In business psychology literature, group pressure is often presented as a risk factor, but it can be used also for the benefit of the company. The classic experiment to demonstrate group pressure is the conformity experiment by Solomon Asch. The experiment leader presented three lines to the participants, each with a different length. Then the students saw a second card with just one line. Their task was to tell, which of the first three lines had the same length as the one from the second card. A basic task, as the differences had been quite obvious. But only the last student is really a participant. The other ones had been involved in the experiment and consciously gave a wrong answer. Interesting in Asch’s experiment, in most of the cases, the independent last participant repeated the earlier wrong answers.[1] This behavior could be interpreted in several ways. Sometimes the participant gave consciously the wrong answer, as he or she was afraid to discuss this with the group and defend the own point of view. In other cases the independent participant observed the earlier answers from the group and started to doubt his or her own perception. Now the participant gave the same answer as the other participants, but with the idea that this was really the correct one.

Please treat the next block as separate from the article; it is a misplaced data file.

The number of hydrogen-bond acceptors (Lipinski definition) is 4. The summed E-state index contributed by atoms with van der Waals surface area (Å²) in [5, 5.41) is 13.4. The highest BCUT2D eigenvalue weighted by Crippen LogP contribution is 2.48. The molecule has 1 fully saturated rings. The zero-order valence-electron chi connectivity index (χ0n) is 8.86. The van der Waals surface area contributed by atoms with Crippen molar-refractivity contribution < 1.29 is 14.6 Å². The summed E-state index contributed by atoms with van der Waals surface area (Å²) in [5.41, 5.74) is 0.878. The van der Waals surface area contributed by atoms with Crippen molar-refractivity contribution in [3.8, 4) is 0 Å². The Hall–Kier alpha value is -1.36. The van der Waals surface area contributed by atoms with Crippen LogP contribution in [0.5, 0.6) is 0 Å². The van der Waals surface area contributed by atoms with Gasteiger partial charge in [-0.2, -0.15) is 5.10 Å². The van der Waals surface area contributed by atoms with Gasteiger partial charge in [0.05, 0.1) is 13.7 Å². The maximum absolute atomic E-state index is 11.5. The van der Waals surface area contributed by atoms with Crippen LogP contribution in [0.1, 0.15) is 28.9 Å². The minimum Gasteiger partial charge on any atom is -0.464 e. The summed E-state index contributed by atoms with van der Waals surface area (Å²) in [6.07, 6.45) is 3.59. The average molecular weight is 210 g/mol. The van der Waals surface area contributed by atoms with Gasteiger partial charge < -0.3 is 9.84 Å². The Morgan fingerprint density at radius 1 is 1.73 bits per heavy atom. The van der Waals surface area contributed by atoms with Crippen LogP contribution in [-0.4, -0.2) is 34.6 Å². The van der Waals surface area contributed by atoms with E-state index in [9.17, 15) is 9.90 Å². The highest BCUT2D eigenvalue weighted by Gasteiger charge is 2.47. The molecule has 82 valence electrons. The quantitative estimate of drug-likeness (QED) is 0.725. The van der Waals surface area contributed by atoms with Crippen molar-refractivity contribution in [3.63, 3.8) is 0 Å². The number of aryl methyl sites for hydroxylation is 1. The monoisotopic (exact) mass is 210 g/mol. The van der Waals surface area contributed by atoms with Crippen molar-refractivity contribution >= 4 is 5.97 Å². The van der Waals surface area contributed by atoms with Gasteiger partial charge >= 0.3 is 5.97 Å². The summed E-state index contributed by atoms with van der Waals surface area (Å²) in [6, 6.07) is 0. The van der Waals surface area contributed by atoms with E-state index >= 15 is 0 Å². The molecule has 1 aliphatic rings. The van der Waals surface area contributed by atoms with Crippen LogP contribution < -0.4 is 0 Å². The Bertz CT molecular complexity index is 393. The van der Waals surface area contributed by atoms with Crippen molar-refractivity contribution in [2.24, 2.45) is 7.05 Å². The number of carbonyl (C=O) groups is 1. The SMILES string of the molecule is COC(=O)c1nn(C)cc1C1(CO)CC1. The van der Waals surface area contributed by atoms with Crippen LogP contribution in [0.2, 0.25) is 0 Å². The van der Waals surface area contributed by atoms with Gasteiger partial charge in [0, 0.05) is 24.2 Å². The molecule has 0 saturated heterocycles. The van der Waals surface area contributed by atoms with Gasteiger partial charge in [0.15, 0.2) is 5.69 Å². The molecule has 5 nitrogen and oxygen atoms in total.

This effect can be used to create a positive group pressure. Communication, training and workshops are not only to be used to inform and train employees, but also are an ideal channel to communicate a positive corporate message. If a certain number of employees are reached and convinced, so that they really live a stand up-culture, these employees commit a positive peer pressure to the still not convinced ones. Of course the tone from the top is most relevant, but the group pressure works from all levels, also lower level employees can influence higher ones. This is an argument to limit Compliance workshops and events not only to potential high risk groups, but extend the invitation to all employees.

For this a positive and open corporate culture is mandatory to limited potential Compliance risks, not only that we create a “stand-up” culture, but all employees are included. The atmosphere starts not only with the tone from the top, but employees from all levels can be a positive example. Employees with less strong values and attitudes get influenced by them. This for their operational tasks and hopefully the perceived positive environment will change the employee’s mindset and foster his or her values.


[1] Asch, Solomon (1951): “Effects of group pressure on the modification and distortion of judgments”

Henz, Patrick (2017): “Wirtschaftspsychologie & Compliance”